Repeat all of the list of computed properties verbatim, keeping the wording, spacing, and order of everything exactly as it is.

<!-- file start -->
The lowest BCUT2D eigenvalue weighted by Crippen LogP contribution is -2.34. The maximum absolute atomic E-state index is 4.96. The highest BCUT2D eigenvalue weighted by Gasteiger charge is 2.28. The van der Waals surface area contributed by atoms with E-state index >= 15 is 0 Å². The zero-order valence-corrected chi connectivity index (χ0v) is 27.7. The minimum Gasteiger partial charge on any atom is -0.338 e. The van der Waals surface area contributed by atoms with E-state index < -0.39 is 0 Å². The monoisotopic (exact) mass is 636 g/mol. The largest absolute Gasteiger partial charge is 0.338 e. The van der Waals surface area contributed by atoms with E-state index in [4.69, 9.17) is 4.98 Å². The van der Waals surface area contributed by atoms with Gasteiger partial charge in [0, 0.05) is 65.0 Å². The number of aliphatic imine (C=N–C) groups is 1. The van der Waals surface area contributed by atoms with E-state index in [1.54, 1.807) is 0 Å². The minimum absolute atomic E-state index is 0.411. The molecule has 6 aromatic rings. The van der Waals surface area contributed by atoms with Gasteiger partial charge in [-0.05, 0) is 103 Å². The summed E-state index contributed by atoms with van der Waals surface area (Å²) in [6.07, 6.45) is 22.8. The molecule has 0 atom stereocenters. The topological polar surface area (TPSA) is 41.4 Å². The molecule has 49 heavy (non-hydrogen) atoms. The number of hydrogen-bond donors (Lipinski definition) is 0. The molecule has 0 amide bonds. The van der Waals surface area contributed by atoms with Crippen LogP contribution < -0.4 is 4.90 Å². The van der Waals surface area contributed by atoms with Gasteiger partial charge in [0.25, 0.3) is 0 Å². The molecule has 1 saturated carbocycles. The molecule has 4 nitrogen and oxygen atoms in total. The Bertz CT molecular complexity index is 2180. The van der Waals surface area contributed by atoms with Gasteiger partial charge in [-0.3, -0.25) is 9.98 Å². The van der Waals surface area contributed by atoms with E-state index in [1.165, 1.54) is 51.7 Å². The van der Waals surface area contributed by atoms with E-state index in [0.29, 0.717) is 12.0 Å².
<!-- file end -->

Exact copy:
The lowest BCUT2D eigenvalue weighted by Crippen LogP contribution is -2.34. The maximum absolute atomic E-state index is 4.96. The highest BCUT2D eigenvalue weighted by Gasteiger charge is 2.28. The van der Waals surface area contributed by atoms with E-state index >= 15 is 0 Å². The zero-order valence-corrected chi connectivity index (χ0v) is 27.7. The minimum Gasteiger partial charge on any atom is -0.338 e. The van der Waals surface area contributed by atoms with E-state index < -0.39 is 0 Å². The monoisotopic (exact) mass is 636 g/mol. The largest absolute Gasteiger partial charge is 0.338 e. The van der Waals surface area contributed by atoms with E-state index in [4.69, 9.17) is 4.98 Å². The van der Waals surface area contributed by atoms with Gasteiger partial charge in [0, 0.05) is 65.0 Å². The number of aliphatic imine (C=N–C) groups is 1. The van der Waals surface area contributed by atoms with E-state index in [1.54, 1.807) is 0 Å². The minimum absolute atomic E-state index is 0.411. The molecule has 6 aromatic rings. The van der Waals surface area contributed by atoms with Gasteiger partial charge in [-0.05, 0) is 103 Å². The summed E-state index contributed by atoms with van der Waals surface area (Å²) in [6.07, 6.45) is 22.8. The molecule has 0 atom stereocenters. The topological polar surface area (TPSA) is 41.4 Å². The molecule has 49 heavy (non-hydrogen) atoms. The number of hydrogen-bond donors (Lipinski definition) is 0. The molecule has 0 amide bonds. The van der Waals surface area contributed by atoms with Crippen LogP contribution < -0.4 is 4.90 Å². The van der Waals surface area contributed by atoms with Gasteiger partial charge in [0.25, 0.3) is 0 Å². The molecule has 1 saturated carbocycles. The molecule has 4 nitrogen and oxygen atoms in total. The Bertz CT molecular complexity index is 2180. The van der Waals surface area contributed by atoms with Gasteiger partial charge in [-0.3, -0.25) is 9.98 Å². The van der Waals surface area contributed by atoms with E-state index in [1.165, 1.54) is 51.7 Å². The van der Waals surface area contributed by atoms with E-state index in [0.29, 0.717) is 12.0 Å².